- Friday 7pm - Free Open Lecture by Richard Holdsworth MBE
- Saturday 10am start - Educational Event/Research Presentations
Tickets for Saturday are:
- £18 Adult
- KAS £16
- CCCU Student £10
Surrounded on three sides by the sea, Kent has always been heavily influenced by the marine environment, whether this involved great storms, crumbling cliffs or the deposition of vast quantities of shingle or sand. Over the centuries, the county’s coastal communities, too, responded to the opportunities and limitations of living next to the sea and the proximity of mainland Europe, the great port of London and the neighbouring Essex coastline.
Beginning with a free, open lecture on Friday evening at 7pm on Friday 22 June (wine reception from 6.30 pm) which will be given by Richard Holdsworth MBE (Chatham Historic Dockyard), this conference looks at some of these issues to offer a flavour of the richness of Kent’s maritime history.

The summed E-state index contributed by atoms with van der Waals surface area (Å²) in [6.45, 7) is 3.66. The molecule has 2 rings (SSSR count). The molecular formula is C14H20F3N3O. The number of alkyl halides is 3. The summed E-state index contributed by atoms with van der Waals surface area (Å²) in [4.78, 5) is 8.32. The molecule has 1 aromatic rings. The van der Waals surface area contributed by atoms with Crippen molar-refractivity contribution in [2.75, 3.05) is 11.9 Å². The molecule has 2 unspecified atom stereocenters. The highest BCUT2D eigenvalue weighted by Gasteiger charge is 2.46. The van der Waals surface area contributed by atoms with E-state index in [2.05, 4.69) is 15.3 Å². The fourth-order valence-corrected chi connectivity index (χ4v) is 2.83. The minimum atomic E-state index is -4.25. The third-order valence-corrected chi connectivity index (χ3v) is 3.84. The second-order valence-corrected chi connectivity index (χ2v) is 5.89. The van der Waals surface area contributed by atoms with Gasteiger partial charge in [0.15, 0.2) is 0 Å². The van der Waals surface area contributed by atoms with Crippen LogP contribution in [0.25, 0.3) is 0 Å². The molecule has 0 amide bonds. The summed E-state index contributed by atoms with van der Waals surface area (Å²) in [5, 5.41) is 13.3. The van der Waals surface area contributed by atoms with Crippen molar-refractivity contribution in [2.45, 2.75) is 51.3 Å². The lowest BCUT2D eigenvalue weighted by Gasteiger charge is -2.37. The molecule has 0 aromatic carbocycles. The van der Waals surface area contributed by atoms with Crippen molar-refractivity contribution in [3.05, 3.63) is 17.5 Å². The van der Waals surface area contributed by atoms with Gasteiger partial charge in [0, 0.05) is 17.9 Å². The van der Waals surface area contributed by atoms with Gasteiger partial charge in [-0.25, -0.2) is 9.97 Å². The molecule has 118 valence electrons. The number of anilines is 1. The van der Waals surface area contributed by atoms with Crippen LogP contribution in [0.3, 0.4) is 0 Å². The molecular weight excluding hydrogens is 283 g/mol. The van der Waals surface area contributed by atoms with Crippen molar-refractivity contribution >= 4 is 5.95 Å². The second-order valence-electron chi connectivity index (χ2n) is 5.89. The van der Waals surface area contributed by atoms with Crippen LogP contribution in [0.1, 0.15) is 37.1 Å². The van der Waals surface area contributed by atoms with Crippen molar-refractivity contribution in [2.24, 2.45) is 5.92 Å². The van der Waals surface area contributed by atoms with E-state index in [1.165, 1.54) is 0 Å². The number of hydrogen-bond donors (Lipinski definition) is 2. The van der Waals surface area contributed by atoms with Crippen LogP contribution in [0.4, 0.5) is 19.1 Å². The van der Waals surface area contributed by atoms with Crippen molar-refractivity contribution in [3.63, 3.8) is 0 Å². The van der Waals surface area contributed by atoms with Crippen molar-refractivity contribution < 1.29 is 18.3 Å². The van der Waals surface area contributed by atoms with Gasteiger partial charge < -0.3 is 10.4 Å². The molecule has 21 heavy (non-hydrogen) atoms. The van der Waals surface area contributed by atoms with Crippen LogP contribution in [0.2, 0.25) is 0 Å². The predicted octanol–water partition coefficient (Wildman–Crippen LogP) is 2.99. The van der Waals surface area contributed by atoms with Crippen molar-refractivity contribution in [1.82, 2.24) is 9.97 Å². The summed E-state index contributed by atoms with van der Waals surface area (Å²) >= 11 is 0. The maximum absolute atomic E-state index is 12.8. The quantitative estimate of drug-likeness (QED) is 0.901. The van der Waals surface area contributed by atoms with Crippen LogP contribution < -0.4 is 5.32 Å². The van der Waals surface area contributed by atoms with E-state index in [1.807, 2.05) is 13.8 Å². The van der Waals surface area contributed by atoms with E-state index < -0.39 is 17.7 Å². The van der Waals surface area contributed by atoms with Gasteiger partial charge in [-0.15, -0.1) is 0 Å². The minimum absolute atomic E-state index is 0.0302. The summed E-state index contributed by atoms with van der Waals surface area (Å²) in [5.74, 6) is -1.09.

On Saturday 23 June the first session, starting at 10am, features Dr Chris Young (CCCU) who will outline the many changes to the coastline that have occurred over time. This geographical overview sets the scene for the three remaining sessions: ‘Coastal Communities’; ‘Trade and Industry’, and ‘Defending the Coast’. Each of these sessions comprises two speakers, drawing on the research expertise of the three Kent universities of Greenwich, the University of Kent and Canterbury Christ Church University, as well as the internationally renowned maritime scholar Professor Maryanne Kowaleski (Fordham University, New York) and Jon Iveson, the curator at Dover Museum and a well-known expert on that town’s coastal defences.
Drawing on their specialised research interests, these scholars will provide those attending with a much greater understanding of the environmental and human factors that affected the development of ‘Maritime Kent’ over the centuries. Such an educational event through knowledge exchange and public engagement is wholly appropriate for the Centre in Kent History and Heritage. Moreover, this is a collaborative undertaking with the Royal Museums Greenwich and Kent Archaeological Society which, too, set education at the centre of their respective remits.